Acting City Manager Rob Agostisi, who was appointed in January, said at past meetings that the tax increase was necessary to plug a $2.8 million deficit, turn the city’s finances around in the wake of a fiscal crisis, restore credibility with Moody’s Investors Service — which downgraded the city’s credit rating to two notches above junk bond status in March — and lay the foundation for a long-term financial recovery plan after years of structurally imbalanced budgets. Officials said that the 2018-19 fiscal year was expected to end with a $1 million deficit. Newsday reported that the city ended 2018 with a $5.2 million deficit.

Still, Council President Anthony Eramo and other members said they wanted to see the tax increase significantly reduced.

A ‘flawed’ mechanism

At a special meeting on May 28, the council voted unanimously to postpone the adoption of the budget after members made a number of changes and cuts to reduce the tax increase — and share those recommendations with the public.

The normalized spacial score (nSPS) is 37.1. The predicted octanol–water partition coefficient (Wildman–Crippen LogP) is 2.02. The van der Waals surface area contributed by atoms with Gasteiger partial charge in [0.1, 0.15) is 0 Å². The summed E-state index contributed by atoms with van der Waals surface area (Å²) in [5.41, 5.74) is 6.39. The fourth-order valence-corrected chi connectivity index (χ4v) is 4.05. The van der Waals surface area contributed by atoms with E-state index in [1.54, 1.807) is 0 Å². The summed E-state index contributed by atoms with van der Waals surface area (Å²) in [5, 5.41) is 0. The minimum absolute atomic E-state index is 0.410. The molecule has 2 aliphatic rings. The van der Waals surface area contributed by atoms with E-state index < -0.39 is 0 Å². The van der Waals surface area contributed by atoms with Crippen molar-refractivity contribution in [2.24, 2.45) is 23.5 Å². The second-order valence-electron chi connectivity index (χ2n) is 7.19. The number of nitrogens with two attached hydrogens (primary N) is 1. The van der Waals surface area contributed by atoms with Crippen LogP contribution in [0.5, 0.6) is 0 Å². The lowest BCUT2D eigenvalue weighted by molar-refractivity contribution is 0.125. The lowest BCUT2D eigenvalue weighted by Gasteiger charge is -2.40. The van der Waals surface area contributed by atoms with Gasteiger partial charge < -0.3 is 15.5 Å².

But council members failed to agree on those amendments to the budget at last Friday’s meeting, and voted against adopting an errata sheet that would have cut more than $300,000 from the spending plan, including a number of part-time and overtime salaries, consultants and contracted services associated with publicity. The cuts included $52,500 in temporary recreation employee salaries, $50,000 in municipal building repairs, $19,000 in central administration temporary salaries and $16,500 in temporary beach maintenance salaries.

The proposed cuts would have reduced the tax increase from 7.9 percent to 7.09 percent — to $274 per year on the average home in Long Beach.

Bendo told the Herald on May 28 that there were two “competing” errata sheets, one of which was drafted by him and Mandel.